There are three potential problems with a social enterprise label for Europe
The Guardian, by Filippo Addarii
One of the thorny issues being debated in Brussels as part of the Social Business Initiative is: what is a social enterprise? The European Parliament is examining a voluntary label system for social enterprise. Who wants one?
Philippe Boulland, a French MEP for the European People’s Party, is convinced that a label could enhance the competitiveness of European industry by motivating responsible consumers, attracting investment and fostering a European social welfare model. He is keen to secure funding for a feasibility study (up to €5m) to assess the impact of a label on enterprises’ commitment to tackle unemployment and poverty, how it might shape member states’ policies and how it would reach the general public.
The label would not be mandatory, but enterprises of any size could opt in without increasing red tape.
However, despite the commendable purpose of the initiative, it seems doomed to fail for three reasons:
First of all, the proposed pilot reads as if there would be no difference between social enterprise and the corporate social responsibility of companies in business for profit. Social enterprises must have a social goal as their primary purpose. Corporate social responsibility (CSR) is an optional extra and many companies donate a percentage of profits after the shareholder dividend. While a number of big companies are racing to get their brands associated with social enterprise, hoping to revolutionise the social sector and boost local development, it cannot be an add-on to their CSR strategy.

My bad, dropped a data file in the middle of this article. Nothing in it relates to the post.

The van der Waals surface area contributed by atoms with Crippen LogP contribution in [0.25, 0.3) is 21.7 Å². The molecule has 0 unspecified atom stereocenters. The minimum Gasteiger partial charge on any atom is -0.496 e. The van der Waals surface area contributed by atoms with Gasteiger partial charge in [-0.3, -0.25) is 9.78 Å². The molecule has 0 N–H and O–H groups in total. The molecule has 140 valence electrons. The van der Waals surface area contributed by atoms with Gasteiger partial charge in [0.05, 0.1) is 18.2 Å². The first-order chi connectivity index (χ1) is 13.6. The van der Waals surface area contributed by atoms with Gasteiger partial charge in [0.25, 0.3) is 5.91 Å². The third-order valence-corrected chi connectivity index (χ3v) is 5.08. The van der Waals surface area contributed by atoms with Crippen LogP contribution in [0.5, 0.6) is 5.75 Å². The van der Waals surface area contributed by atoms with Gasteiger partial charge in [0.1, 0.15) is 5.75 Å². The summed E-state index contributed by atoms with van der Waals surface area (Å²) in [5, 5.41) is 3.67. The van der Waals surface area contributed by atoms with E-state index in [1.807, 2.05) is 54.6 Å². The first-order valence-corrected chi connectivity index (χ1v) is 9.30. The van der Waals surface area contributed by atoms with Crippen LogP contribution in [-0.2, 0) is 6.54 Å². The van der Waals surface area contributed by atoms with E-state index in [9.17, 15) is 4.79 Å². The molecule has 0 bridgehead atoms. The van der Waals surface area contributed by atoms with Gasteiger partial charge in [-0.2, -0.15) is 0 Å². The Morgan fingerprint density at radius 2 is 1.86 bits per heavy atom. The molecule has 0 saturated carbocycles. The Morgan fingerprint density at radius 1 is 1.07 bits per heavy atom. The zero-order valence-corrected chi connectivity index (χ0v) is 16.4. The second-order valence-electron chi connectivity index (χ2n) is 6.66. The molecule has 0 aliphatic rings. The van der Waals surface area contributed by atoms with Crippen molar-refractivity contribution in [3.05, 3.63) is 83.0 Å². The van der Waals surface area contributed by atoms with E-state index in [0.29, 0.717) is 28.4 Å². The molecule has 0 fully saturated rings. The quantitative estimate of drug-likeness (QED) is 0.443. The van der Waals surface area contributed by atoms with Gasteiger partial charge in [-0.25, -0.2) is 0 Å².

Secondly, the initiative takes social enterprise as a type of economic activity that works the same way across Europe. But it doesn’t. Compare, for instance, Italy and Hungary. In Italy, social enterprise is embedded in the long history of the co-operative movement; in Hungary the term is associated with collectivisation and compulsory volunteering under the communist regime.
Thirdly, it is a top-down solution and seems to ignore the successful case studies on labels such as Fairtrade and organic food, which were rooted in the demand of the market, are valued by consumers and were developed by practitioners.
The starting point for thinking about a label should be demonstrable impact. Initiatives and enterprises that are able to prove their success and show that they not only have the right values but deliver good value for the public, rather than a commitment to abstract standards.
What any initiative on labels must avoide is putting a straitjacket around an emerging industry and killing experimentation. The commission wants to encourage social entrepreneurship across Europe. There may be models that have not been invented yet: so let’s not set legal boundaries or be fooled by vested interests.
Most important of all let’s not get left behind by wrangling over definitions, but stick to the commission’s plan before making another financial commitment. Two studies on the state of play on social enterprise across Europe are in the pipeline and the results should be out next spring. Let’s wait for the results. But if there is any spare European cash to be invested, focus it on helping social enterprises trade across Europe. This is a real challenge and would be the best way to celebrate the 20th anniversary of the single market.